Early printed books cataloguing project

Rare Books Cataloguer Sophie Floate introduces Balliol’s new project to make all of Balliol’s c.20,000 early printed books fully discoverable, and shares some of the highlights so far.

A new project to catalogue the early printed books collection at Balliol to a high standard began in January 2020. Over the years many books have been catalogued onto the University’s shared catalogue, SOLO, but very often these were lacking in the information now considered standard for early printed material, such as more detailed bibliographic information, provenance and binding descriptions. Following on from the Wellcome-funded project to catalogue the library of Nicholas Crouch, it is hoped that the cataloguing of the remainder of the extensive holdings at Balliol will bring new information to light on many aspects of the collection.

As with Crouch’s books, many of the historic bequests to the Library are now dispersed amongst the collection; while there are many sources relating to these bequests in the archives, such as the donations register, it will be much easier to bring this information together once the books are catalogued, allowing the collection to be researched more thoroughly.

Beginning with some of the smallest items in the library I have already encountered books which cover a wide variety of subjects, bindings and previous owners, the latter indicative of many of the discrete collections within the shelves. Books from the collections of Nathaniel Crynes (-1745), George Coningesby (1693-1766) and Henry Norris (whose son, also Henry, matriculated at Balliol in 1828 and who donated the collection) are much in evidence, as well as those given by Edwyn Birchenough (Balliol 1929) and his father, Charles (Balliol 1902) to name but a few. Interesting details are appearing relating to these previous owners: many of Coningesby’s books have manuscript notes and inscriptions by other members of his family, including his mother. He wrote extensive notes on the texts of many of his books, which is another useful way to identify them where they lack more obvious identification such as bookplates.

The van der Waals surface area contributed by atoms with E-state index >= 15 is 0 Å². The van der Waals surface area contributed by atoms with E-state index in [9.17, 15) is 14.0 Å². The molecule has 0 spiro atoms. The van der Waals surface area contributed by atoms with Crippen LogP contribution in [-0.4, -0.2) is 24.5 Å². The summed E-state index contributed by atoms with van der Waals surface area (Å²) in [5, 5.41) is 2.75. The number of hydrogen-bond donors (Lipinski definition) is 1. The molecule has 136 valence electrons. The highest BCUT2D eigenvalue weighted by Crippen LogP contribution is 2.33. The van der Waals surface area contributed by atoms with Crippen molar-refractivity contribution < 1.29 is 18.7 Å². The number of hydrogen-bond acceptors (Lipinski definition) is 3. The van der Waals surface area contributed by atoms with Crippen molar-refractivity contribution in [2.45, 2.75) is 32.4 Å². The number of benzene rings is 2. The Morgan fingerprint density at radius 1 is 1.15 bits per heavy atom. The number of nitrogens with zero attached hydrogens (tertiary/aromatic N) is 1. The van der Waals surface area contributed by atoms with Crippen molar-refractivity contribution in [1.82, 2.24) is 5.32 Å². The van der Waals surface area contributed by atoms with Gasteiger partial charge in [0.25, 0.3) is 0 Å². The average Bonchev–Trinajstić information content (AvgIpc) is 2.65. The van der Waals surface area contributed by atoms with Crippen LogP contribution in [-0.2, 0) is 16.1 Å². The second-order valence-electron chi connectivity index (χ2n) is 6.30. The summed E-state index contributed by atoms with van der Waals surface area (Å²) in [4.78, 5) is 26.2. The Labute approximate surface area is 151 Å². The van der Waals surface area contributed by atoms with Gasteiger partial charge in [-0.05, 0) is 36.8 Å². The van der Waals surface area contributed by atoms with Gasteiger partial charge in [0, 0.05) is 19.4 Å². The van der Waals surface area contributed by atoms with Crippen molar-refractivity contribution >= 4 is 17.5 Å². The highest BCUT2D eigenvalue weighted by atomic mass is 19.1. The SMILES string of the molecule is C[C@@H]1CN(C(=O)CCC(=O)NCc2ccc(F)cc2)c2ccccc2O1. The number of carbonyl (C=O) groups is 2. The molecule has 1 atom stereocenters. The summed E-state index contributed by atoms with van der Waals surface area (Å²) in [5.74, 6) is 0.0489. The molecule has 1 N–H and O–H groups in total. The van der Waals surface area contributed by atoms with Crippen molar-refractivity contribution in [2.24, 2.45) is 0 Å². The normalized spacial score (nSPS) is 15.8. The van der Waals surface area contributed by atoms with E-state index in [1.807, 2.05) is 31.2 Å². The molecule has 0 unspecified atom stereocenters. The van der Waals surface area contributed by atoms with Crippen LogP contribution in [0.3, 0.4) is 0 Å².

Tracing the ownership of a book prior to its donation to Balliol also throws up interesting connections, often linking now long-dispersed collections. For example, the Library has a volume (30 a 36) previously owned by Edward Gwynn, whose books have very distinctive bindings and have been reported by many other libraries across the world as detailed by the Folger Library.

The front of Edward Gwynn's distinctive binding with his name gold stamped on brown leather

 

Working along the shelf, book by book, can provide a fascinating glimpse into the wide range of subjects within the collection, since in many early printed collections the books have remained shelved by size, rather than by subject. You might find travel in Jerusalem in the 17th century next to a tract about Waldensian Protestants, or a curious collection of religious texts that purport to have been found inside a fish, John Frith’s Vox piscis:, or,, The book-fish : contayning three treatises which were found in the belly of a cod-fish in Cambridge Market, on Midsummer Eue last, anno Domini 1626. (London, 1627) [30 a 30].

 

Engraved title page of A Journey to Jerusalem
A Journey to Jerusalem: or, a relation of the travels of fourteen English-men, in the year, 1669. : From Scanderoon, to Tripoly, Joppa, Ramah, Jerusalem, Bethlem, Jericho, the River Jordan, the Dead Sea; and back again to Aleppo. (London, 1672) [30 a 22]
Even within the first hundred or so books catalogued, a wide variety of bindings is already apparent, from the plainer sheepskin or calfskin, to more ornately decorated goatskin. Or this example of gilt brocade paper with a design of birds and foliage:

Brocade paper binding with gold birds and leaves on a red ground faded to pink

Somewhat incongruously, inside these covers are two theological works by the controversial Scottish Archbishop Patrick Adamson, printed in the late 16th and early 17th century, but bound a little later and given to the College by Coningesby (30 a 62).